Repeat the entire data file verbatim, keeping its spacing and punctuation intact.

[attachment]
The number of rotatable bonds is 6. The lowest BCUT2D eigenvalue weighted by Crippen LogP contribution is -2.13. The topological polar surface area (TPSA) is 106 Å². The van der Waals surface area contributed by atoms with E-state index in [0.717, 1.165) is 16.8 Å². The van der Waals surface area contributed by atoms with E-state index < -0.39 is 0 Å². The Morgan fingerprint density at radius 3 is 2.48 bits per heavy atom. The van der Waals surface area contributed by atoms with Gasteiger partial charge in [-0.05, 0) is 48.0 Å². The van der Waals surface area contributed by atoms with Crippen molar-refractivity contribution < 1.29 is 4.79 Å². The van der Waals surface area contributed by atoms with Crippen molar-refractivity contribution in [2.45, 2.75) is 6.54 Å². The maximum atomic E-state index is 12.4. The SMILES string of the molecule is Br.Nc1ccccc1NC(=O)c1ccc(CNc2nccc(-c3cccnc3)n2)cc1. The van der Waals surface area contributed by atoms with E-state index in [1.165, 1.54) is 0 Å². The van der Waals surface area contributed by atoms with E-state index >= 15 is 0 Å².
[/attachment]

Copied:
The number of rotatable bonds is 6. The lowest BCUT2D eigenvalue weighted by Crippen LogP contribution is -2.13. The topological polar surface area (TPSA) is 106 Å². The van der Waals surface area contributed by atoms with E-state index in [0.717, 1.165) is 16.8 Å². The van der Waals surface area contributed by atoms with E-state index < -0.39 is 0 Å². The Morgan fingerprint density at radius 3 is 2.48 bits per heavy atom. The van der Waals surface area contributed by atoms with Gasteiger partial charge in [-0.05, 0) is 48.0 Å². The van der Waals surface area contributed by atoms with Crippen molar-refractivity contribution < 1.29 is 4.79 Å². The van der Waals surface area contributed by atoms with Crippen molar-refractivity contribution in [2.45, 2.75) is 6.54 Å². The maximum atomic E-state index is 12.4. The SMILES string of the molecule is Br.Nc1ccccc1NC(=O)c1ccc(CNc2nccc(-c3cccnc3)n2)cc1. The van der Waals surface area contributed by atoms with E-state index in [1.165, 1.54) is 0 Å². The van der Waals surface area contributed by atoms with E-state index >= 15 is 0 Å².